I think that security in the consumer sphere is worth having (for our society as a whole) even if nobody (in the market) wants to do it.

      So I was wondering if this (security for electronic equipment that co

    • by RobinH ( 124750 ) on Wednesday July 29, 2015 @07:48AM (#50203223) Homepage

      It's sad but I fight the same battle almost every day regarding safety systems in factory automation. There are specific regulations and best practices that we have to follow in order to determine that a machine is safe for an operator to use, and it falls under the heading of "big E" Engineering, as in the type you need to have a license to certify. We put a lot of effort into making the machine both provably safe, but we also have to make it recover nicely from an abrupt shutdown if someone opens a guard door, etc. Everyone from management, to the engineering staff, to the operators themselves who use the equipment constantly gripe about how much effort we have to put into the safety systems, even when it's their own life that's at risk. Almost every discussion involves someone saying, "why can't we just tell people not to stick their hand in the machine?" The answer, of course, is that the rules are different for a machine that starts and stops automatically, than it would be, e.g., for a table saw or a drill press with an on/off switch. The rules are different precisely because people do stick their hands into machines that are stopped. Engineers are professionals who accept people as they are, not as we wish they could be.

      Really we could solve the security problems in "IoT" devices by applying the same strict Engineering principles that we do to safety systems in factory automation. You would do this by functionally separating the part of the system responsible for security from the rest of the system, having certified parts that you can purchase that are rated to various industry best practice security standards, and then having a licensed professional engineer review and sign off on the design. Guess what though... it would cost more money. However, I believe there are certain products, where there's a risk to the public, that should be legislated to require this kind of certification.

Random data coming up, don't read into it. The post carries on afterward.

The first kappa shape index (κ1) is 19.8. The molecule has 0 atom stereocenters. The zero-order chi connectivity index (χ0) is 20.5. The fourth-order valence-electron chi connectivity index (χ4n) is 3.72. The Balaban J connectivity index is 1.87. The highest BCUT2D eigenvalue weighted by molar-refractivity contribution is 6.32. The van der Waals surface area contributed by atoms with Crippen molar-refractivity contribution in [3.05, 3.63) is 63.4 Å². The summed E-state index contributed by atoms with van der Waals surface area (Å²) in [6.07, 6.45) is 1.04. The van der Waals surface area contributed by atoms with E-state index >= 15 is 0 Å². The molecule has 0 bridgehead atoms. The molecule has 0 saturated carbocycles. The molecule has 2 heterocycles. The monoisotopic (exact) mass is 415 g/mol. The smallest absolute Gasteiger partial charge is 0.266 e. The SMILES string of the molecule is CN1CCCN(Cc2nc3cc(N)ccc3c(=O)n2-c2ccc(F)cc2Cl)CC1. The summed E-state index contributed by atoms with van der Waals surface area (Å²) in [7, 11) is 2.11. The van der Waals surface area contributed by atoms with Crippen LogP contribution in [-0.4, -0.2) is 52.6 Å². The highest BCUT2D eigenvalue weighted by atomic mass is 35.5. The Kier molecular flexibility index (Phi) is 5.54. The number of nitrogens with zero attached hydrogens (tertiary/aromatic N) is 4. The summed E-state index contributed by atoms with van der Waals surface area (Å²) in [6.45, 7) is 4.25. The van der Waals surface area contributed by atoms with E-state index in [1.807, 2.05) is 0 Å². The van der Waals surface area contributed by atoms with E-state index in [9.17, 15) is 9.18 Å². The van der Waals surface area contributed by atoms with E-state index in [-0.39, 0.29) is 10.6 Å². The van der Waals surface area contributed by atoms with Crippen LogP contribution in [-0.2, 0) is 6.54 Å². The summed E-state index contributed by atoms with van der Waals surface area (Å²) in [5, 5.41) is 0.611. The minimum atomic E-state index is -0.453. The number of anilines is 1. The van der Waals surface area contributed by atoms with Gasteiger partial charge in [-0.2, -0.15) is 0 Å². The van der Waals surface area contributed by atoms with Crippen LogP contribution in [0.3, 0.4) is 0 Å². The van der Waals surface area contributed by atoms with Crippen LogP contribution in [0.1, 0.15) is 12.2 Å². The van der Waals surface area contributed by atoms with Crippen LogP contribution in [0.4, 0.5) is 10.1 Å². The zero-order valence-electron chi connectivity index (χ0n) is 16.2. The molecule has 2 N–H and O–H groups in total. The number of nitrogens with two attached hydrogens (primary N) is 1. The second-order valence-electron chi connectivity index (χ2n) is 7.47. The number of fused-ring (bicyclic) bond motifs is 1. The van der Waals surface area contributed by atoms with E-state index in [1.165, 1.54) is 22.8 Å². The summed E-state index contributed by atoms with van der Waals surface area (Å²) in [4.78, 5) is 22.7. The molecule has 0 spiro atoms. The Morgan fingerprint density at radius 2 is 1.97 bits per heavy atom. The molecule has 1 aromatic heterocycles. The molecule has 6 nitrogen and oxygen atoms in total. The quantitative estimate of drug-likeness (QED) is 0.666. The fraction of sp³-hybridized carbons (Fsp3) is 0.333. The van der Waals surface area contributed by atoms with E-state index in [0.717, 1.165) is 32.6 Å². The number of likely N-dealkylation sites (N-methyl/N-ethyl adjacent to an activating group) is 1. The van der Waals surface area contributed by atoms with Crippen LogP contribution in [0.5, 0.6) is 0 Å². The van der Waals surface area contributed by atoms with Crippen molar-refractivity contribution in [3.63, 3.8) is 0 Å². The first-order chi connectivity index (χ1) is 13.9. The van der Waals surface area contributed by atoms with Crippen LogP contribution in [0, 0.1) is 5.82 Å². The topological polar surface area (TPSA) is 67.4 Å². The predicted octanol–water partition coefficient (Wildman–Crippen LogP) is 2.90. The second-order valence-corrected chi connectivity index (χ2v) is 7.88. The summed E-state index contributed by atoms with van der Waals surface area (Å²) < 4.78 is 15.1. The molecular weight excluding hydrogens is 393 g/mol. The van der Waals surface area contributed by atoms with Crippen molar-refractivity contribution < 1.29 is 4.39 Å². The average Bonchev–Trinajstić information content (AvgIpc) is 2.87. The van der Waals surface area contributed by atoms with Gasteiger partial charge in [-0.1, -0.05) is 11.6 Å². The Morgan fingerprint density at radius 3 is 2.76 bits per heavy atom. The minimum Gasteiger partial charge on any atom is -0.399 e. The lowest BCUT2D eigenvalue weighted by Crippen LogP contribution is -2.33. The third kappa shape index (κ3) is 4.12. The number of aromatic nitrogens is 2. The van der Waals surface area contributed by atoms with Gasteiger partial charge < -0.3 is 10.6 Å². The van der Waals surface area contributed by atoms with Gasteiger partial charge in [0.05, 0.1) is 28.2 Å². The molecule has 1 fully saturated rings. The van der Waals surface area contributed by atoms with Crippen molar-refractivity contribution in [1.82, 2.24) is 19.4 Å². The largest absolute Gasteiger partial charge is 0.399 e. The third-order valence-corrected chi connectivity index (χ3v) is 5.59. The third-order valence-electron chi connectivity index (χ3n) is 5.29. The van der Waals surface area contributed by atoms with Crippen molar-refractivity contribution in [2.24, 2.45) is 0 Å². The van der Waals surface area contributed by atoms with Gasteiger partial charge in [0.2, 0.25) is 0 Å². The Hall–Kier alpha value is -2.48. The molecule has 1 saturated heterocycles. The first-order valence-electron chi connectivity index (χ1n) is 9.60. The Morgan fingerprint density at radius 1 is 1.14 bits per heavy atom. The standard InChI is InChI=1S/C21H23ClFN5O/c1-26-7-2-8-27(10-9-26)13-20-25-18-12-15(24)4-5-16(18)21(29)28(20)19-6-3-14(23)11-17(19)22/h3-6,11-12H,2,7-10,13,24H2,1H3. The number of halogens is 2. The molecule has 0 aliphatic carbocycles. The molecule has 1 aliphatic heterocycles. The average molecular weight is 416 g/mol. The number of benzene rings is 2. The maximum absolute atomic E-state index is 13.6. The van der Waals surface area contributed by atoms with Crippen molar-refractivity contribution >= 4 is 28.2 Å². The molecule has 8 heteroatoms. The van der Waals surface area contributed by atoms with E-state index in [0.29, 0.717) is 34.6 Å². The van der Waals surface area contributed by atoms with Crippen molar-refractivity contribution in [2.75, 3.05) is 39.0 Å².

• by millertym ( 1946872 ) on Tuesday July 28, 2015 @11:33PM (#50201787)

    I have a hard time thinking of anything more obvious than the fact that "smart " are technology security disasters waiting to happen. With the current architecture of the internet and networking from the top down there is nothing truly safe. Especially consumer grade at home tech built with technology plebeians in mind.

    Call me old fashioned but I see enough at work and stories online every day to commit to keeping my home, appliances, vehicles, and anything else possible off the internet.

    • Now if anyone knew what BSG was, your comment might make sense. No, we do not all watch the same anime movies that you do. Please express your thoughts in plain speech, thanks!
    • As long as you are not storing all the security clearance info for the united states in your smart thermostat, I think it will be fine. The chinese will be able to mess with your temperature and turn on and off your lights with impunity. They can probably also try to unlock my doors during the brief periods of time when my wife hasn't already left them unlocked.

      I would love to see these devices be better secured, but I think the reason they aren't is *because* of the lack of potential harm that is possibl

  • by gstoddart ( 321705 ) on Tuesday July 28, 2015 @11:37PM (#50201813) Homepage

    Wow, you mean commercial products designed to connect to the internet have absolutely crap security?

    Well, color me fucking surprised and shocked.

    No, wait, the other one .. where I point out these companies are either incompetent or indifferent to security, have no penalties or liability, and have products rushed out the door by asshole CEOs and marketing people who don't give a damn about security.